Whitewater Ramble recently dropped their third full length, the long awaited non-live release Pseudonymous. Bluegrass at their core, Ft. Collins-based WWR stray from the norm with rock, soul, and dance infusions. Self-branded as “High Octane Rocky Mountain Dance Grass,” Pseudonymous gives fans what they’ve been waiting for and challenges new listeners too.
Not breaking from high production traditions, the intro track “Broken Rocks” begins with dark, ominous chanting, drums, claps, and sound effects. An out-of-place dance beat fades in from the distance, completely deserting all tension and intrigue, but denotes the cross-over risks the quintet often take.
“Broken Rocks” moves into a fast-paced, stringed dance tune with organ and soul-inspired back-up vocals. “Hollow” follows, giving us the traditional bluegrass feel we might expect, with fiddle and mandolin leading the charge. Phasers and other well placed sound effects are present, though, proving that WWR think outside the square dance.
“3 Minutes 2 Spare” then completely deviates from any bluegrass roots, and is all funk. This is far from a flaw, and is easily the most accessible track on the album, boasting an appearance by The Motet’s Joey Porter.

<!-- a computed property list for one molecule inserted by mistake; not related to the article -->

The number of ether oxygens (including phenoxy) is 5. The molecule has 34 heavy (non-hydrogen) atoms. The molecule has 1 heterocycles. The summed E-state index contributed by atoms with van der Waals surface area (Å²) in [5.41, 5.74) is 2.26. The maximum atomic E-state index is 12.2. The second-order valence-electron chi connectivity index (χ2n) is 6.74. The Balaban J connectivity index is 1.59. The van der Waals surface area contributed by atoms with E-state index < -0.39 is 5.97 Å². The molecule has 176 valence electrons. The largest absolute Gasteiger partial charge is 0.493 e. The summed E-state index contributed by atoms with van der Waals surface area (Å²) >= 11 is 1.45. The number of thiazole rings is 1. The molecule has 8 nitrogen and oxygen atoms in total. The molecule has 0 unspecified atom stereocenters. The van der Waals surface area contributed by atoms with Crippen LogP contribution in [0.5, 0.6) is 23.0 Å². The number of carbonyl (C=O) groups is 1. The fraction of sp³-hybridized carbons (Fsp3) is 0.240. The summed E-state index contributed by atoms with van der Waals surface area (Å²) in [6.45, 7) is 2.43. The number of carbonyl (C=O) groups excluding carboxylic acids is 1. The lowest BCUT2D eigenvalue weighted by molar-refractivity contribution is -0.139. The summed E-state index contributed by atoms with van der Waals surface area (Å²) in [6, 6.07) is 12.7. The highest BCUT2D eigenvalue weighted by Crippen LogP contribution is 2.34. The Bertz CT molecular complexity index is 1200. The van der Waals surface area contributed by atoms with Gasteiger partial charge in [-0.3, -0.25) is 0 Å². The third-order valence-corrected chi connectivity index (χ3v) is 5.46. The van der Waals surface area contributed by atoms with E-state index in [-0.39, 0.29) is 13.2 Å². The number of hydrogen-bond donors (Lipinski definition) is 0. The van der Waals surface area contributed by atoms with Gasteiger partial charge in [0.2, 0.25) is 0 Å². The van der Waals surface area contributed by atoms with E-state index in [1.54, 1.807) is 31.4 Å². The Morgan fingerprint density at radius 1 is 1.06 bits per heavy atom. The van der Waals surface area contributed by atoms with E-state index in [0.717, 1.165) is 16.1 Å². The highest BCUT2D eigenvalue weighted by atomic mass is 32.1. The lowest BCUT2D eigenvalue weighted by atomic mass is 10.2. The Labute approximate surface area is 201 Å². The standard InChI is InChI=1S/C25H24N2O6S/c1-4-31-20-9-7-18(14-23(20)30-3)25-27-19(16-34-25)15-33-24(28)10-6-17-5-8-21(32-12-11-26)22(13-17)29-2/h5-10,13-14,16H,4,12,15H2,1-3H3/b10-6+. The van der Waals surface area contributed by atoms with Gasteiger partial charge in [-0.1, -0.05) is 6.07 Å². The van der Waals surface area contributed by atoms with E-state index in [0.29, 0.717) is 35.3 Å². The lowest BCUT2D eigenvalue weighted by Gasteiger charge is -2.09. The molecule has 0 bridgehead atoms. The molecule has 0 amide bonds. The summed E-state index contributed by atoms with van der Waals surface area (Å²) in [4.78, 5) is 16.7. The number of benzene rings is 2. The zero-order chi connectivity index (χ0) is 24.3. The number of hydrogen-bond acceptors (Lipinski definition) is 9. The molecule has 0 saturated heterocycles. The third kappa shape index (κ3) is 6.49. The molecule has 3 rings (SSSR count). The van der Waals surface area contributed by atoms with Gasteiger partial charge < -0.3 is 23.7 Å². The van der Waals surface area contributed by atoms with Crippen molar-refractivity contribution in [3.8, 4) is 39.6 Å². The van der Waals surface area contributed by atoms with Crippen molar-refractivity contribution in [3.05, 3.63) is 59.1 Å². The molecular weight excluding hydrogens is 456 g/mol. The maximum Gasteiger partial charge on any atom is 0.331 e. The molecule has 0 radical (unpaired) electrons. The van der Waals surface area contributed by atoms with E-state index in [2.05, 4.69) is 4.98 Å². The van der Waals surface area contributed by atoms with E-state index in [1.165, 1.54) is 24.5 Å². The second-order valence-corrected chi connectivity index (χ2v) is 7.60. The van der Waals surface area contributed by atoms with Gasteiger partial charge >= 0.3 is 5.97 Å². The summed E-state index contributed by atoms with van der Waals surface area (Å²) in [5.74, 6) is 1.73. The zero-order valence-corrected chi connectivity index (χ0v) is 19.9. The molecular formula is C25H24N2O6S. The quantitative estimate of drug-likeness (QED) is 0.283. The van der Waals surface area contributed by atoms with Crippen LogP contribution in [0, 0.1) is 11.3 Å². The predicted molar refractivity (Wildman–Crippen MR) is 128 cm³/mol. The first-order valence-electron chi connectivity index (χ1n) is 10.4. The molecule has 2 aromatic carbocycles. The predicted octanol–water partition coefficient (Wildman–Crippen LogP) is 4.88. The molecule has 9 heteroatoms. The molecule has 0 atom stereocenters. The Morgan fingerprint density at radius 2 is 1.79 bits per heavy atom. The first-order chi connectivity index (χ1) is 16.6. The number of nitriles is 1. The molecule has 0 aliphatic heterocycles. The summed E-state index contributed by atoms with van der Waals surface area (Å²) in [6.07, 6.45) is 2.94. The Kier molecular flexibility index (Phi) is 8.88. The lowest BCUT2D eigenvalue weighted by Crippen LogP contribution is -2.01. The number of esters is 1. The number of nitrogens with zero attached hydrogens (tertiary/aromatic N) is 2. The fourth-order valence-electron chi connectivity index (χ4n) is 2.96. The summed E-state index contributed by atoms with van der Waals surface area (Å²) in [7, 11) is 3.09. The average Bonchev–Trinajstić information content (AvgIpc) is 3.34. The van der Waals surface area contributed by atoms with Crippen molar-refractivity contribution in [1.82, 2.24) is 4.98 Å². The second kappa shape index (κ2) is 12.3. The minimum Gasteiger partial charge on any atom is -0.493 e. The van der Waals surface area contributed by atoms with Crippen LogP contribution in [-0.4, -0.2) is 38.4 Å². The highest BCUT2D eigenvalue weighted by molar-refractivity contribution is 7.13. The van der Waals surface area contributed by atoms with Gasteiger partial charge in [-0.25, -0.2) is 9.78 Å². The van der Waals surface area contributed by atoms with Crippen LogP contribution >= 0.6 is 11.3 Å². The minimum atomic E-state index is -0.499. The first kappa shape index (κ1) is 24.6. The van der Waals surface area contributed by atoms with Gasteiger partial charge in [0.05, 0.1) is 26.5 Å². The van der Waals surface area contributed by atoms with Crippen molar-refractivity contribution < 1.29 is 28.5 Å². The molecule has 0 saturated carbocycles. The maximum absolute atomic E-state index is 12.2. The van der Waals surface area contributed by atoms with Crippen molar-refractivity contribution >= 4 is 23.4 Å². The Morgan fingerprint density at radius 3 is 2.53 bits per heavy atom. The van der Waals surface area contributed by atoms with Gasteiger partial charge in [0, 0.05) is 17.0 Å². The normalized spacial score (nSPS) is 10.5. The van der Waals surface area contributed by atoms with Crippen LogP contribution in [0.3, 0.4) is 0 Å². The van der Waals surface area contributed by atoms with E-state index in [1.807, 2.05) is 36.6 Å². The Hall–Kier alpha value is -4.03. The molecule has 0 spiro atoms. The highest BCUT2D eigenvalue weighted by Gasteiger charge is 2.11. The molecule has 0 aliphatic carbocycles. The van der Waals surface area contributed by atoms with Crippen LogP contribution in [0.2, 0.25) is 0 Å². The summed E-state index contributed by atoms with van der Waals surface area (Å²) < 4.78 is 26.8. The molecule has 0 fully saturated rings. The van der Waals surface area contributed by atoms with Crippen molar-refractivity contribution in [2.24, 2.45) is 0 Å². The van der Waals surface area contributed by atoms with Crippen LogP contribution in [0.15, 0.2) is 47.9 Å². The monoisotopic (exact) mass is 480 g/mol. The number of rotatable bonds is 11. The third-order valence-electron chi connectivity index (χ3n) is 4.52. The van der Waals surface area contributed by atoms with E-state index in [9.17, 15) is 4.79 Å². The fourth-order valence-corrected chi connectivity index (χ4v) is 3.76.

Branching further out, “Kentucky Windage,” a single released last year as part of a now award-winning short film, contains darker Southern rock vibes.
If listeners stumble across this project with no previous WWR experience, they might leave feeling a bit confused by so many components: church themes, southern rock quips, funky jams, and “Ohh wait a second! Is that Chuck Berry?” “No, it’s just Buddy Holly with a banjo.”
But for fear of being too critical, please know, there’s a lot to like with this project. The production is clearly high end; the instrumentals and musicianship are there in spades. But overall, Pseudonymous feels more like a collage than a masterpiece painting. It’s not the journey the intro promises, but fans of the eclectic will certainly find something to love.